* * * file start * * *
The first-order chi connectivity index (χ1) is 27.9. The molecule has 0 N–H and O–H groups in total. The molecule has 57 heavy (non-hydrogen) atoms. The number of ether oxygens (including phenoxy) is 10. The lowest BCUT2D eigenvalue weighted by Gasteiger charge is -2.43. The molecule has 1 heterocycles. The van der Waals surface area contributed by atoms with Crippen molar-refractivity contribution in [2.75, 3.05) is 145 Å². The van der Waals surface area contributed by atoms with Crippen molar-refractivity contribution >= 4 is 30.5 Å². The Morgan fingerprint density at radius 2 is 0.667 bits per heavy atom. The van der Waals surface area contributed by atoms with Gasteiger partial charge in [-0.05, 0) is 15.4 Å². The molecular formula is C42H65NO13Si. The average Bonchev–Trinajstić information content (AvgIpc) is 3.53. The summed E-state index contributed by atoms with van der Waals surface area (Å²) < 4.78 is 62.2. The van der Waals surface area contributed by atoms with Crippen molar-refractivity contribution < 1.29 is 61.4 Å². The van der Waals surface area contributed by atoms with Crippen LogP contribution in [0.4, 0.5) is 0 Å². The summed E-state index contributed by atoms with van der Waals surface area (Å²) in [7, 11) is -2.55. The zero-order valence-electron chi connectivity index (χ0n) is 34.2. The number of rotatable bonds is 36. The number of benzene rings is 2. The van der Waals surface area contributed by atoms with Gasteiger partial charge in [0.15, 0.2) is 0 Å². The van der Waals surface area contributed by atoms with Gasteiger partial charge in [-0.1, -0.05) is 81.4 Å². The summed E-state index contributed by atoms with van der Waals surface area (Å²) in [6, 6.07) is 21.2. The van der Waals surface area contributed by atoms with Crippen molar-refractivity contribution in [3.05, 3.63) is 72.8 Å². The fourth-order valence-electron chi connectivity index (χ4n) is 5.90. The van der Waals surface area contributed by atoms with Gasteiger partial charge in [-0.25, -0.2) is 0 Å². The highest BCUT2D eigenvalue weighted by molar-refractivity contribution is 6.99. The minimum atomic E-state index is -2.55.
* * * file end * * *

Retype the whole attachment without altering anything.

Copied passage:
The first-order chi connectivity index (χ1) is 27.9. The molecule has 0 N–H and O–H groups in total. The molecule has 57 heavy (non-hydrogen) atoms. The number of ether oxygens (including phenoxy) is 10. The lowest BCUT2D eigenvalue weighted by Gasteiger charge is -2.43. The molecule has 1 heterocycles. The van der Waals surface area contributed by atoms with Crippen molar-refractivity contribution in [2.75, 3.05) is 145 Å². The van der Waals surface area contributed by atoms with Crippen molar-refractivity contribution >= 4 is 30.5 Å². The Morgan fingerprint density at radius 2 is 0.667 bits per heavy atom. The van der Waals surface area contributed by atoms with Gasteiger partial charge in [-0.05, 0) is 15.4 Å². The molecular formula is C42H65NO13Si. The average Bonchev–Trinajstić information content (AvgIpc) is 3.53. The summed E-state index contributed by atoms with van der Waals surface area (Å²) < 4.78 is 62.2. The van der Waals surface area contributed by atoms with Crippen molar-refractivity contribution < 1.29 is 61.4 Å². The van der Waals surface area contributed by atoms with Crippen LogP contribution in [0.4, 0.5) is 0 Å². The summed E-state index contributed by atoms with van der Waals surface area (Å²) in [7, 11) is -2.55. The zero-order valence-electron chi connectivity index (χ0n) is 34.2. The number of rotatable bonds is 36. The number of benzene rings is 2. The van der Waals surface area contributed by atoms with Gasteiger partial charge in [0.15, 0.2) is 0 Å². The van der Waals surface area contributed by atoms with Gasteiger partial charge in [-0.1, -0.05) is 81.4 Å². The summed E-state index contributed by atoms with van der Waals surface area (Å²) in [6, 6.07) is 21.2. The van der Waals surface area contributed by atoms with Crippen molar-refractivity contribution in [3.05, 3.63) is 72.8 Å². The fourth-order valence-electron chi connectivity index (χ4n) is 5.90. The van der Waals surface area contributed by atoms with Gasteiger partial charge in [-0.25, -0.2) is 0 Å². The highest BCUT2D eigenvalue weighted by molar-refractivity contribution is 6.99. The minimum atomic E-state index is -2.55.